"True and also lies!" says Gaiman. "If someone says: 'We have investigated – there was no Snow White', I'm not going to go: 'Oh no, my story is now empty and meaningless'. The point about Snow White is that you can keep fighting. The point about Snow White is that even when those who are meant to love you put you in an intolerable situation, you can run away, you can make friends, you can cope. And that message," he says with a smile of satisfaction, " – that even when all is at its darkest, you can think your way out of trouble – is huge."
Along with girls’ books and fantasy, writing about empire has increased over the past decade. In the wake of postcolonial theory by the likes of Edward Said, Homi Bhabha, and Gayatri Spivak and reinterpretations of canonical writers such as Jane Austen and Charles Dickens from a postcolonial perspective, we have seen an interest in children and empire. A number of studies drew attention to children as colonial subjects within the home and school. The next step was to place children in the larger historical context of colonialism and British imperial activity in the 19th century. The works cited here represent the range of studies relevant to children’s literature and imperialism, from writing that studies the major writers such as G. A. Henty, R. M. Ballantyne, Juliana Ewing, and F. H. Burnett ( George 2009 , Green 1979 , Hall 1991 ), to examinations of literary magazines ( Castle 1996 ), to more specifically historical studies ( Richards 1989 , Springhall 1977 ). Although eight works appear in this section, only Kutzer 2000 is a full study of imperialism and Victorian children’s literature.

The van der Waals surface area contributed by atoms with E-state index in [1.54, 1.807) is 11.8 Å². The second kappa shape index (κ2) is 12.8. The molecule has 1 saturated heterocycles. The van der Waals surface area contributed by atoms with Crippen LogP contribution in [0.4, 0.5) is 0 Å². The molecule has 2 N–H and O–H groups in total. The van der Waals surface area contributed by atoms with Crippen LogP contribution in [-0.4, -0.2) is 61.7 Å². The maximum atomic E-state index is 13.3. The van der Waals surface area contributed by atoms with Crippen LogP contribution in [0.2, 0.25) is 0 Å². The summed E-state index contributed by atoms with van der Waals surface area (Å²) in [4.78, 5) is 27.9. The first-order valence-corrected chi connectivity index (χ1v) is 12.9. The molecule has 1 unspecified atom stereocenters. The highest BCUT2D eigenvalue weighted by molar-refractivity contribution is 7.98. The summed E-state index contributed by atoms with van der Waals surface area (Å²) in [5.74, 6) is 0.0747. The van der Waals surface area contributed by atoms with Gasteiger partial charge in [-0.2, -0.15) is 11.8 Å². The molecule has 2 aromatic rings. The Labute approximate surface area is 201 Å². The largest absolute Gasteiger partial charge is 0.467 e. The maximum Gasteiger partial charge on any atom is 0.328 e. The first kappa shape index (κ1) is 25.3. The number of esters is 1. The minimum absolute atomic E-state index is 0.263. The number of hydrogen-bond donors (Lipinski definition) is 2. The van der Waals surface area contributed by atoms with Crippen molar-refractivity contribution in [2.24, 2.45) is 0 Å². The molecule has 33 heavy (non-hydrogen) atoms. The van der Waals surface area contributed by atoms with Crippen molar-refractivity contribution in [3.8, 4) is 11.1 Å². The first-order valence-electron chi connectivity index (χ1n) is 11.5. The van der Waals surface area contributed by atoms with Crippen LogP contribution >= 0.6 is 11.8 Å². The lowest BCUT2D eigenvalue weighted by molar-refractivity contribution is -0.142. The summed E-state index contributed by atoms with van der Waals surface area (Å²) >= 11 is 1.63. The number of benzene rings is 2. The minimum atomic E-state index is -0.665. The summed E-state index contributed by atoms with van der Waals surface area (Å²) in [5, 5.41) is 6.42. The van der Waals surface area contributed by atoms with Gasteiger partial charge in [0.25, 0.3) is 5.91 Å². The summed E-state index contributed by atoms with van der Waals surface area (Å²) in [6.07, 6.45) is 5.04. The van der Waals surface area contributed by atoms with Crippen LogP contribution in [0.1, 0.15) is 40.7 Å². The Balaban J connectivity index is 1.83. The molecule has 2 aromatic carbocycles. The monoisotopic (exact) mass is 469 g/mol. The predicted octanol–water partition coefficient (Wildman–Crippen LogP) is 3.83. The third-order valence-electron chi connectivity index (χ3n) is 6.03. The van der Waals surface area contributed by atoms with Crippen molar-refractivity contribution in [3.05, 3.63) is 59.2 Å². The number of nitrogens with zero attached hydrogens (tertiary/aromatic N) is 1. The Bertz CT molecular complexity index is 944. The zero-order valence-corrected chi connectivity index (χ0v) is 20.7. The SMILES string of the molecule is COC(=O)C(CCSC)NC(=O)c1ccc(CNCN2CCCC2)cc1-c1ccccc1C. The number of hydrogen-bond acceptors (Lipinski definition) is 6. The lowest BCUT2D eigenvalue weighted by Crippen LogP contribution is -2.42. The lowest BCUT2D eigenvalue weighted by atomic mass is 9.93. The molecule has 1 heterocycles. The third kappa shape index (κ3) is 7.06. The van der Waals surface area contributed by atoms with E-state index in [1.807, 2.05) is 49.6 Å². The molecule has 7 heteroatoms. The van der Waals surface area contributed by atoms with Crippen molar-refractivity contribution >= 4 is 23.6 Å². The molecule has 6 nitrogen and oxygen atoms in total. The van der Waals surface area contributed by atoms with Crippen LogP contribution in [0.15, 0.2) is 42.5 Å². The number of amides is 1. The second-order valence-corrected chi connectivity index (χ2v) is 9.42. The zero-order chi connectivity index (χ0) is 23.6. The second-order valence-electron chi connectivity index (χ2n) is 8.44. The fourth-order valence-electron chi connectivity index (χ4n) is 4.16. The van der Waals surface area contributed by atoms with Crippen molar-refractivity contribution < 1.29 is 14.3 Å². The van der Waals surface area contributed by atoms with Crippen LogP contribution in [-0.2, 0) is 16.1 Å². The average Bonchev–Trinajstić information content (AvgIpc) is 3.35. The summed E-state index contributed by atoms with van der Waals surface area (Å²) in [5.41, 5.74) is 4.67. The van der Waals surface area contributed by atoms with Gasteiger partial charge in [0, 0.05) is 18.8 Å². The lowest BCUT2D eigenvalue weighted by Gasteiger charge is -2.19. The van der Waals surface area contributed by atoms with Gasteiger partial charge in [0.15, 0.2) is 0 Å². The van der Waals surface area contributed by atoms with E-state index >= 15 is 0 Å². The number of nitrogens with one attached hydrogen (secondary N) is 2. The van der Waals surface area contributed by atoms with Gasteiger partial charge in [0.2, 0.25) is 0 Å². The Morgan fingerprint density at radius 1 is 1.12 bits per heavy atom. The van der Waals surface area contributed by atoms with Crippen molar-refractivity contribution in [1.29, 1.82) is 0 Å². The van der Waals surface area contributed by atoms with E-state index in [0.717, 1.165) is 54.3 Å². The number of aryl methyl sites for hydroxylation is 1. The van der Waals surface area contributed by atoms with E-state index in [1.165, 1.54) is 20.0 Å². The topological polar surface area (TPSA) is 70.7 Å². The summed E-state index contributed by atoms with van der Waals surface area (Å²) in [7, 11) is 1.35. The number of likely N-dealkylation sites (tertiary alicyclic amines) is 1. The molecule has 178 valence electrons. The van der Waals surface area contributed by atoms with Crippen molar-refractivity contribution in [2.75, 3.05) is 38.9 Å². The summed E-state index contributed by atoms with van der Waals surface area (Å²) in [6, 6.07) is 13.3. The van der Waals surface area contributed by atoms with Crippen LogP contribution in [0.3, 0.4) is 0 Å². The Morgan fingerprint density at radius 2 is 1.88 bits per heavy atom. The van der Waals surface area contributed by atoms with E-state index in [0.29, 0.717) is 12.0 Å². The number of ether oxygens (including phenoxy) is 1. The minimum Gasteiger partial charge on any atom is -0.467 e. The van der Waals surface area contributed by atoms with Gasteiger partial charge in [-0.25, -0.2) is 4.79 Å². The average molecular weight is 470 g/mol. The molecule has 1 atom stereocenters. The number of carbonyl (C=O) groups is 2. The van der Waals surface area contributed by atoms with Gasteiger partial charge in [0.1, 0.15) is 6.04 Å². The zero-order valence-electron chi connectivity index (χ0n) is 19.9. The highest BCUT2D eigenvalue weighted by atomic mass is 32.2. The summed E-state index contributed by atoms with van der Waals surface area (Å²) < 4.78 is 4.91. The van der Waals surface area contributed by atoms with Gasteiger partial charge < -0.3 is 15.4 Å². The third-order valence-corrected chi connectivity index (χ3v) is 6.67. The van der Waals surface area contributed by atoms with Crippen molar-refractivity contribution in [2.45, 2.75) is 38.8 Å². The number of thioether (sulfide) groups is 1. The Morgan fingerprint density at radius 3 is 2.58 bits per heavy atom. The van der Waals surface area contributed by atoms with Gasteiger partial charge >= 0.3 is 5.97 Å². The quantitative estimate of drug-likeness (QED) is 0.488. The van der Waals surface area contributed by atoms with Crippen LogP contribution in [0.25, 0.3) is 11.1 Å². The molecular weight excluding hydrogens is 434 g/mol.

The representation of the dwarves in The Hobbit was influenced by his own selective reading of medieval texts regarding the Jewish people and their history.  The dwarves' characteristics of being dispossessed of their ancient homeland at the Lonely Mountain, and living among other groups whilst retaining their own culture are all derived from the medieval image of Jews,   whilst their warlike nature stems from accounts in the Hebrew Bible .  The Dwarvish calendar invented for The Hobbit reflects the Jewish calendar in beginning in late autumn.  And although Tolkien denied allegory, the dwarves taking Bilbo out of his complacent existence has been seen as an eloquent metaphor for the "impoverishment of Western society without Jews."